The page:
"He expressed his disappointment and he apologized in a way that was very moving," Shriver told ABC's “Good Morning America” Friday. The chairman, whose mother Eunice Kennedy-Shriver founded the nonprofit Special Olympics for those with intellectual disabilities in 1968, wasn't entirely about to let the President have a pass.
"I think it's important to see that words hurt and words do matter, Shriver told ABC, "and these words that in some respect can be seem as humiliating or a put down to people with special needs do cause pain and they do result in stereotypes."
California First Lady Maria Shriver released a statement that, like her brother's TV comments, let the President, of whom she is a big supporter, off the hook personally. But she also reminded him that such a joke "hurts millions of people throughout the world."
Obama’s Special Olympics comment does hurt many people. The comment also sticks the knife in all the deeper because it comes from such a symbol of equality as Barack Obama. All that is true. What is also true, past the jokes and banter on “The Tonight Show” set, is that it tells us more about our current President than perhaps some of us would like to admit.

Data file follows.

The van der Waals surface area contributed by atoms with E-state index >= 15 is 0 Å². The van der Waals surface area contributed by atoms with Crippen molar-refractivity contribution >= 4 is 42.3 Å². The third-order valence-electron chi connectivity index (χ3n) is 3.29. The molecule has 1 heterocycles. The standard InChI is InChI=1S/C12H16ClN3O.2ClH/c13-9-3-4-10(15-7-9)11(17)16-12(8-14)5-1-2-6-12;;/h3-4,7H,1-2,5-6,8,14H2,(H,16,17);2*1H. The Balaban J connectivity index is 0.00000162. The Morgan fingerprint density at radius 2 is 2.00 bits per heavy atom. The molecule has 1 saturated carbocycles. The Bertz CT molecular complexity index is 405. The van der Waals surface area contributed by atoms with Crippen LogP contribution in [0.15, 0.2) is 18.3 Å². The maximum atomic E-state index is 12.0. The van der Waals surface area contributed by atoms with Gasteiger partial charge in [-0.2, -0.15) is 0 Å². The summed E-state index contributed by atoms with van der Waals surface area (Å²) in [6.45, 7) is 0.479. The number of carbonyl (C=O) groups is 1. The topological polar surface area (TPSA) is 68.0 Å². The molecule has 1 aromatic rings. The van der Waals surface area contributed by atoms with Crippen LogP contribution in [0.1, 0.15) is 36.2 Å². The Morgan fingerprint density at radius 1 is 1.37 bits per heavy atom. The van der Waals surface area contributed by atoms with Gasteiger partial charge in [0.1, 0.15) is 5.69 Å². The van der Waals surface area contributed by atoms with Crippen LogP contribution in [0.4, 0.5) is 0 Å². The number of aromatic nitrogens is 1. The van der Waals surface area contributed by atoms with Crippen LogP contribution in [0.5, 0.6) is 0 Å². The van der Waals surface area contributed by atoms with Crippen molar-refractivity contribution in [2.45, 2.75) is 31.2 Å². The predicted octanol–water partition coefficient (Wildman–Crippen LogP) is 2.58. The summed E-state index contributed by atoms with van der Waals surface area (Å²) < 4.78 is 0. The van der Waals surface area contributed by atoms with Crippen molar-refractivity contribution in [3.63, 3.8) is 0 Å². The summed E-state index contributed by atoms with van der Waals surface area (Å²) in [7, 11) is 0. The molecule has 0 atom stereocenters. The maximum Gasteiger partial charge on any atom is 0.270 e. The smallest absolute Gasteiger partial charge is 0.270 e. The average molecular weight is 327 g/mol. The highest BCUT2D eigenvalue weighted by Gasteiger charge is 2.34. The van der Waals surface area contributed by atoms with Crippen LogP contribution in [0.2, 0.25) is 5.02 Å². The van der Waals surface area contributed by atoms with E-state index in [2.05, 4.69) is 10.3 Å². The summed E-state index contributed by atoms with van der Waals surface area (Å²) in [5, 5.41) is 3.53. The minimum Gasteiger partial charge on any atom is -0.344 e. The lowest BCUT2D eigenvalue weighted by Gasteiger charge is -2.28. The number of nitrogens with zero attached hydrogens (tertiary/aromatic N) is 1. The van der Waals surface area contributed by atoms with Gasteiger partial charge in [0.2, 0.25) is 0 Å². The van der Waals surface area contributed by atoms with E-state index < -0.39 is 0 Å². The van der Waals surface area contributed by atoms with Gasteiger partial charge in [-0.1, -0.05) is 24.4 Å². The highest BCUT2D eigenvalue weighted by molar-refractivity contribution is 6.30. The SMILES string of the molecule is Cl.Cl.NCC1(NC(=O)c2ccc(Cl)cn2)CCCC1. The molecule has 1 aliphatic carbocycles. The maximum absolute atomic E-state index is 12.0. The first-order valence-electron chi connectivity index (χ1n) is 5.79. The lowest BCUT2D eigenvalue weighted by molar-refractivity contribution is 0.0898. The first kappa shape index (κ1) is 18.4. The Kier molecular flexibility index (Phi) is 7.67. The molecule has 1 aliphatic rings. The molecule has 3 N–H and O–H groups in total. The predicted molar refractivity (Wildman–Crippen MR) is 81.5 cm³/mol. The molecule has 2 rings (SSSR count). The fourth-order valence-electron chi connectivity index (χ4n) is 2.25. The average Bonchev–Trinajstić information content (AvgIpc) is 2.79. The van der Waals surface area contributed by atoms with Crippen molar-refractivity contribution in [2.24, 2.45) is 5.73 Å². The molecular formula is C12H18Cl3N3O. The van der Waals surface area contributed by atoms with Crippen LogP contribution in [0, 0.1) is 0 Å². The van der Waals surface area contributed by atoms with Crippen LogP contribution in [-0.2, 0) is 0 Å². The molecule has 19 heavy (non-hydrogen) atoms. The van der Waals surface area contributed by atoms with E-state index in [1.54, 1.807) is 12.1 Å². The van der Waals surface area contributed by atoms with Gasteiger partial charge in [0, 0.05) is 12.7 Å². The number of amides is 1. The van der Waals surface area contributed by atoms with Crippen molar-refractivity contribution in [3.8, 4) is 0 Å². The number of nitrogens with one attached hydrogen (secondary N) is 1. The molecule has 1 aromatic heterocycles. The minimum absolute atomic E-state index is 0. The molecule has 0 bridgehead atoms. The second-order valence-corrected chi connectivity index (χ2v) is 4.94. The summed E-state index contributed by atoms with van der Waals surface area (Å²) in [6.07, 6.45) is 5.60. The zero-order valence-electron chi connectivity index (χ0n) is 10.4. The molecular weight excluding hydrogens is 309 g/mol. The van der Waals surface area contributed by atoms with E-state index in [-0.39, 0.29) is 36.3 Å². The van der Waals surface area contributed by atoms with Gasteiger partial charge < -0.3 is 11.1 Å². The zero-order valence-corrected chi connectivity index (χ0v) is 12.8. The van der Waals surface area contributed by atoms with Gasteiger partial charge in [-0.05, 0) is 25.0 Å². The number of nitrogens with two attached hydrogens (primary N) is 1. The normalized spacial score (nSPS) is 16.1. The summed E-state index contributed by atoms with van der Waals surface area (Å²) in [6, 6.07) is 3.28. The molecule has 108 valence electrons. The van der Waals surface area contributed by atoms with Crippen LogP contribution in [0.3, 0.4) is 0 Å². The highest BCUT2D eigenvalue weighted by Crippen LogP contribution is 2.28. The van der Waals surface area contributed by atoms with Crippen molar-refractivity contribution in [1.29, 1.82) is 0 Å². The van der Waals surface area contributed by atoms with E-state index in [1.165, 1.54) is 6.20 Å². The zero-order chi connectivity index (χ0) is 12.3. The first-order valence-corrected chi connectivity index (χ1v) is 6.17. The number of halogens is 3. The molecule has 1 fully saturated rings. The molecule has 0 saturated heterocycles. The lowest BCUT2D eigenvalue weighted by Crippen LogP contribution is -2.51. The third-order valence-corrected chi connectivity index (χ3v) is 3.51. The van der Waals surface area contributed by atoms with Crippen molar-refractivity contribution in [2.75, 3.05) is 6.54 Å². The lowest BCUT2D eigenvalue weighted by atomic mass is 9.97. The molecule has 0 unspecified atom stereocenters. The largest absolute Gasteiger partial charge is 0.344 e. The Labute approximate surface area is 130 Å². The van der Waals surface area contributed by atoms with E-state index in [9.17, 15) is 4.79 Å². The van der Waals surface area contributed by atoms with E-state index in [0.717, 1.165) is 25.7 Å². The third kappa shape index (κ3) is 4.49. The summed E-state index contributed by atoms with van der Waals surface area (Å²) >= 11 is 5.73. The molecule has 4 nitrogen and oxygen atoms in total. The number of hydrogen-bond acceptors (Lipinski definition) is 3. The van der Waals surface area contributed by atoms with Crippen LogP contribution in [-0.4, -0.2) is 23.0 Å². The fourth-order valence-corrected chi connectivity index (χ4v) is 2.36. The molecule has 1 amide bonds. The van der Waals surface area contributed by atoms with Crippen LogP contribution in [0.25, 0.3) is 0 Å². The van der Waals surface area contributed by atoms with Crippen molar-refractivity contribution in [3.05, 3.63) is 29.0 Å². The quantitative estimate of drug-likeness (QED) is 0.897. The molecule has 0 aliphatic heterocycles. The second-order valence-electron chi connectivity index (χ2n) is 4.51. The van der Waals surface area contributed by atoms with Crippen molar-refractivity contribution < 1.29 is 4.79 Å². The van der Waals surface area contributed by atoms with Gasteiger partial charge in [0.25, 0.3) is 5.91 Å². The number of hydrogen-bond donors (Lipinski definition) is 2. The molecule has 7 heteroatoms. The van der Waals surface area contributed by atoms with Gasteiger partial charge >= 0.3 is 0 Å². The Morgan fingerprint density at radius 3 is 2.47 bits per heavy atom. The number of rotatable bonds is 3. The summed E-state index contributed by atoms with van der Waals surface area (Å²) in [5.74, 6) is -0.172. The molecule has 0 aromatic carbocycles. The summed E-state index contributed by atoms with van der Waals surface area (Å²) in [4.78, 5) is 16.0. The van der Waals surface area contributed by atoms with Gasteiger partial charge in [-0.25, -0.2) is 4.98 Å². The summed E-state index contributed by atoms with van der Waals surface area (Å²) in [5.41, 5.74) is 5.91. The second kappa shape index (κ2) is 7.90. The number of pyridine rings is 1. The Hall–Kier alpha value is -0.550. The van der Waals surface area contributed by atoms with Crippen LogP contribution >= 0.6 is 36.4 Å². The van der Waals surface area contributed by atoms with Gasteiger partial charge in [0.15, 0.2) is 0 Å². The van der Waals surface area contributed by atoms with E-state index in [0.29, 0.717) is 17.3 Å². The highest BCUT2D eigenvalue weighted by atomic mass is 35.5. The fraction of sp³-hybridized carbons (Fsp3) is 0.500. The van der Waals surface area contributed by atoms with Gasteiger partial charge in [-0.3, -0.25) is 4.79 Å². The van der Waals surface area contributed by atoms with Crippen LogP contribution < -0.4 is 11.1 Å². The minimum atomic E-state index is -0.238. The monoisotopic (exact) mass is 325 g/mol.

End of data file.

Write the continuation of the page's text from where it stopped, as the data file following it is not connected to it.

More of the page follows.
Like Ronald Reagan, for who he has repeatedly expressed great admiration, Barack Obama is an immensely popular and verbally dexterous President. Of course there is arrogance and steeliness to the man. There is to everyone who even thinks they could be President, let alone those who actually get there. But there is also a meanness to Barack Obama and last night's crack on Leno wasn't the first time we've seen it slip out.
Just days after being elected, Obama made a crack, an out of context and factually incorrect crack it might be added, about Nancy Reagan. Asked if he had spoken with any of his predecessors since his victory, Obama said he'd spoken to all former presidents "that are living." Then, unable to end it there, he said with a grin, "I didn't want to get into a Nancy Reagan thing about, you know, doing any séances."
Needless to say, Obama was on the phone not long afterwards apologizing to the former First Lady for, as his team called it, "for the careless and offhanded remark."
The point, the lesson of Barack Obama's Special Olympic remark is that the President of the United States, a man who has broken one of the great barriers in American life, a man who has overcome great personal trials, has a very mean and very cold side to him.
On days when body counts and national security are on the Situation Room table, that's a necessary characteristic. On the other days, the majority of days, it's not. All Presidents and Vice Presidents are human and all humans make mistakes. But not all of us hold such power, both politically and symbolically, as Barack Obama.
It is time for the new President, as he grows into the office, to remember that and to do it justice … for the millions and millions of children who suffer the frustrations of the limitations of their abilities and to the millions of families whose hearts break at the prejudices and pain those children must face every day for the rest of their lives.
To them, Mr. President, sorry is not good enough.